Top positive review
4 people found this helpful
on 14 February 2011
Professor Barrie Jones is one of the UK's leading experts on the Solar System and so is ideally qualified to write about, not just Pluto as a planet, but also its place in the outer Solar System. This beautifully printed book does not disappoint. Following an introduction to the solar system there is a fascinating account of the discovery of the outer planets of the Solar System and the early attempts to find another planet beyond Neptune. We learn how Clyde Tombaugh was employed by the Lowell Observatory to search unsuccessfully for "Planet X" whose location in the sky had been predicted by Percival Lowell. He then carried his own search along the plane of the ecliptic and, in 1930, discovered the planet that became known as Pluto. Professor Jones then tells how, since then, we have learnt much about Pluto and how in 1978, James Christy discovered Pluto's moon Charon which enabled the first accurate mass for Pluto to be determined - just 0.2% that of the Earth! Problems for its status a planet began when objects of similar and, finally, one (Eris) of slightly larger size were discovered. Should these objects be given the status of a planet, or should Pluto be demoted? We are told of the heated discussions that took place at the International Astronomical Union (IAU) leading up to resolution, passed at the 2006 IAU General Assembly in Prague, that gave Pluto the status of a "Dwarf Planet" along with the newly discovered Kuiper belt Object, Eris, and Ceres, the largest of the Minor Planets. Finally, the book looks forwards to the New Horizons mission to Pluto, planned to flyby Pluto on the 14th July 2015 - perhaps Professor Jones will then be able to add another chapter to this excellent book!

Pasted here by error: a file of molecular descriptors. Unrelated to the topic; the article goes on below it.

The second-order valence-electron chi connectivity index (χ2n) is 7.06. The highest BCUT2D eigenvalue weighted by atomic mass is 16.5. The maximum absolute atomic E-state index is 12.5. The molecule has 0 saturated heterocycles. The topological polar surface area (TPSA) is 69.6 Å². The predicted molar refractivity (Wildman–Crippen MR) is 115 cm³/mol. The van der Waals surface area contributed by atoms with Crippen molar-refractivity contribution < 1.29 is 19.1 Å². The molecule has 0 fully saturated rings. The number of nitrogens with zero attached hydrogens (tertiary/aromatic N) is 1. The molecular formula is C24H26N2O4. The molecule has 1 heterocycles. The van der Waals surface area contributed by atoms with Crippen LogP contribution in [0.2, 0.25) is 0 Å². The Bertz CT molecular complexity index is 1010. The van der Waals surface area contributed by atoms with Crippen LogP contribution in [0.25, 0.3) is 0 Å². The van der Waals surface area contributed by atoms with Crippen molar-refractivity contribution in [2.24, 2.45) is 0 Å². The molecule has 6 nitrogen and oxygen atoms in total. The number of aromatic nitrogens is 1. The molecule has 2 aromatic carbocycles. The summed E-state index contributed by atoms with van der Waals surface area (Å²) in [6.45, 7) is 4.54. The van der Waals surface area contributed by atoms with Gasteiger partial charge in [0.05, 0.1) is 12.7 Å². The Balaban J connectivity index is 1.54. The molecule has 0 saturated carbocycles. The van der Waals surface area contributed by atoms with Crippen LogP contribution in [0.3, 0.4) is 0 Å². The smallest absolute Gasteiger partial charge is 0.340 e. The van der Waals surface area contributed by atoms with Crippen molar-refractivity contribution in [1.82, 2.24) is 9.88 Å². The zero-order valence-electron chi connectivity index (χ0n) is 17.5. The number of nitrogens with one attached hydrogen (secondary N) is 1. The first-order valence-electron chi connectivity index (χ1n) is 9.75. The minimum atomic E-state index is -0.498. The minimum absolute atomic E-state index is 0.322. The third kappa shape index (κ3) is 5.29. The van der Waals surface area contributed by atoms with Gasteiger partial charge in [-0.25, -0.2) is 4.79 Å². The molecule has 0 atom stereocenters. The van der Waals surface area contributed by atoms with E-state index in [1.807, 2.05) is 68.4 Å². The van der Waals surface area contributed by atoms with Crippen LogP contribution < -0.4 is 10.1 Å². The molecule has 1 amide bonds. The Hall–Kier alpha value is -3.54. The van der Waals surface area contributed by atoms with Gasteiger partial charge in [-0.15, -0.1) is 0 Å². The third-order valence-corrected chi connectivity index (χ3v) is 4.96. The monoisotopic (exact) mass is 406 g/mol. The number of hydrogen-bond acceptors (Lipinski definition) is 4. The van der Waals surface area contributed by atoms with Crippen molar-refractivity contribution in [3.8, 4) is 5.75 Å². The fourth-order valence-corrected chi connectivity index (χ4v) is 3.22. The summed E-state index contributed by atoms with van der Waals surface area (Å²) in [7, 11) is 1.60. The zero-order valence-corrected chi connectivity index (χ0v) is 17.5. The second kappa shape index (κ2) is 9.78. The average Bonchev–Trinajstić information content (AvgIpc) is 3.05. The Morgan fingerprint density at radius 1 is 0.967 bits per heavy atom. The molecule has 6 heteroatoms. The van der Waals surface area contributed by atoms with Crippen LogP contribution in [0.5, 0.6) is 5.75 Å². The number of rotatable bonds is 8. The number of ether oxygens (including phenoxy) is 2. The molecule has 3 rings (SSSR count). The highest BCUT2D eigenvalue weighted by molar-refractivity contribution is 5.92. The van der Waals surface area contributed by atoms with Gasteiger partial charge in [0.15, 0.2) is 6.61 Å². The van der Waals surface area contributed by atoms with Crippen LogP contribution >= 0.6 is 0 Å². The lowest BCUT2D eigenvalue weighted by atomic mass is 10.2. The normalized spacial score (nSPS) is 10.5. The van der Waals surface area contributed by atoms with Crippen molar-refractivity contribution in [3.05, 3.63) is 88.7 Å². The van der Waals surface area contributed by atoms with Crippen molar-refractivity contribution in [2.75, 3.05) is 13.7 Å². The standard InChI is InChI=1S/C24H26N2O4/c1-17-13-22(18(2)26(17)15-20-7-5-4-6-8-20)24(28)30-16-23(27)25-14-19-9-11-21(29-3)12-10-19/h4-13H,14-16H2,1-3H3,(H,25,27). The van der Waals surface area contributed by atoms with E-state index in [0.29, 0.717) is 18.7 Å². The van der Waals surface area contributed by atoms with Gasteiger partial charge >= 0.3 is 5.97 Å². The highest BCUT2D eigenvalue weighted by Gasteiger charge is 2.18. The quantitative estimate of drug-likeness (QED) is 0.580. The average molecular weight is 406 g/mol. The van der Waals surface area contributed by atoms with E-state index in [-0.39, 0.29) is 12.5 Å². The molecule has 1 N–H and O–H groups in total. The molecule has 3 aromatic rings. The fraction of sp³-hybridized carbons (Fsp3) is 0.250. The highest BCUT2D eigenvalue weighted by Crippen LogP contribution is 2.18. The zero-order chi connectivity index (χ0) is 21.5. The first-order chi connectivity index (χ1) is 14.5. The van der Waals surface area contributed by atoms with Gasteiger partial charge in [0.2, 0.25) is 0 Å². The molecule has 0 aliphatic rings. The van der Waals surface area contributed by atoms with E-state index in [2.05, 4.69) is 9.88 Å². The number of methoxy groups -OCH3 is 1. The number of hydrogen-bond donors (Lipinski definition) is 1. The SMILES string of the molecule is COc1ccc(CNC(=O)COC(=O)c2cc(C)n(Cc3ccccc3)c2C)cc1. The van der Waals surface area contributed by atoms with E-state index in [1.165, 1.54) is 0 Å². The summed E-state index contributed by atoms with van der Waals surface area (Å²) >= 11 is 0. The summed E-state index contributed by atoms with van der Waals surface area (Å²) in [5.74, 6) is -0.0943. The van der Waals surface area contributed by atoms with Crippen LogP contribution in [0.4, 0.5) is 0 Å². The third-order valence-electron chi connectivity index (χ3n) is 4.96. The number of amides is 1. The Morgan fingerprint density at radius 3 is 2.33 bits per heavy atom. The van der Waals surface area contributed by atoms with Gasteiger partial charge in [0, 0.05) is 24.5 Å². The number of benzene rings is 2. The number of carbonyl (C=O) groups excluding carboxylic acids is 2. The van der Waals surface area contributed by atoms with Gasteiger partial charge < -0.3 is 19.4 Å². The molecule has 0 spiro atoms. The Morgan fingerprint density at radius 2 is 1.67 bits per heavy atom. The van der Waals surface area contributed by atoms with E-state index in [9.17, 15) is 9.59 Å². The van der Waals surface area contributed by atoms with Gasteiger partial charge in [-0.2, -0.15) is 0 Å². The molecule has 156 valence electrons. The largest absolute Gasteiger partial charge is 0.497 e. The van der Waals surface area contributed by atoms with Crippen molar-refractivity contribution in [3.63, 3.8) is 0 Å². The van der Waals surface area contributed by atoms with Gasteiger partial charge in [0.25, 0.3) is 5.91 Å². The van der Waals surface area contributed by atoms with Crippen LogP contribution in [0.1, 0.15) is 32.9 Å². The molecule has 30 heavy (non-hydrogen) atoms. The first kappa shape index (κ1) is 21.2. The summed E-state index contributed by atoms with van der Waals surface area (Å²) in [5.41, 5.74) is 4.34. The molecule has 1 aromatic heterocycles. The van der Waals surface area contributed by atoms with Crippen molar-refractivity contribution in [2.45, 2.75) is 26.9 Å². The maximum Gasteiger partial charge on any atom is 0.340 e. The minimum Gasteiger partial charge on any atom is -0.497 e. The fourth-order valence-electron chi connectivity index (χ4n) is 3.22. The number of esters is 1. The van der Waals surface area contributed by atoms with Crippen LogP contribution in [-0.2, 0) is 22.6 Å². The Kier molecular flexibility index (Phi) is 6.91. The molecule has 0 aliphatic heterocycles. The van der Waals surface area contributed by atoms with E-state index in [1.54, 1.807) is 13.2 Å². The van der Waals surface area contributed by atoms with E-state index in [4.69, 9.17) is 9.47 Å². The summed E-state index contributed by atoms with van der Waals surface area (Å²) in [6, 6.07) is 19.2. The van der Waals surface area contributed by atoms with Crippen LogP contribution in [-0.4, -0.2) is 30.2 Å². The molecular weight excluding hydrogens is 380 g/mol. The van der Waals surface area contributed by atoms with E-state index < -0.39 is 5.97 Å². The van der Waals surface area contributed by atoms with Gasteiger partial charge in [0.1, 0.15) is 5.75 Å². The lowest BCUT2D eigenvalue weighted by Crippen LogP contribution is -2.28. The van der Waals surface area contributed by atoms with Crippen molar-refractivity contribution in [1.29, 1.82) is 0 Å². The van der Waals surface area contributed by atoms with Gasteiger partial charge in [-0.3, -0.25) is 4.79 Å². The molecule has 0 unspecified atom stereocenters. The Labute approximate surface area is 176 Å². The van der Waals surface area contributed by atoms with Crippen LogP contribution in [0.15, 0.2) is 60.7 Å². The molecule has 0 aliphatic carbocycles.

Ian Morison, Gresham Professor of Astronomy.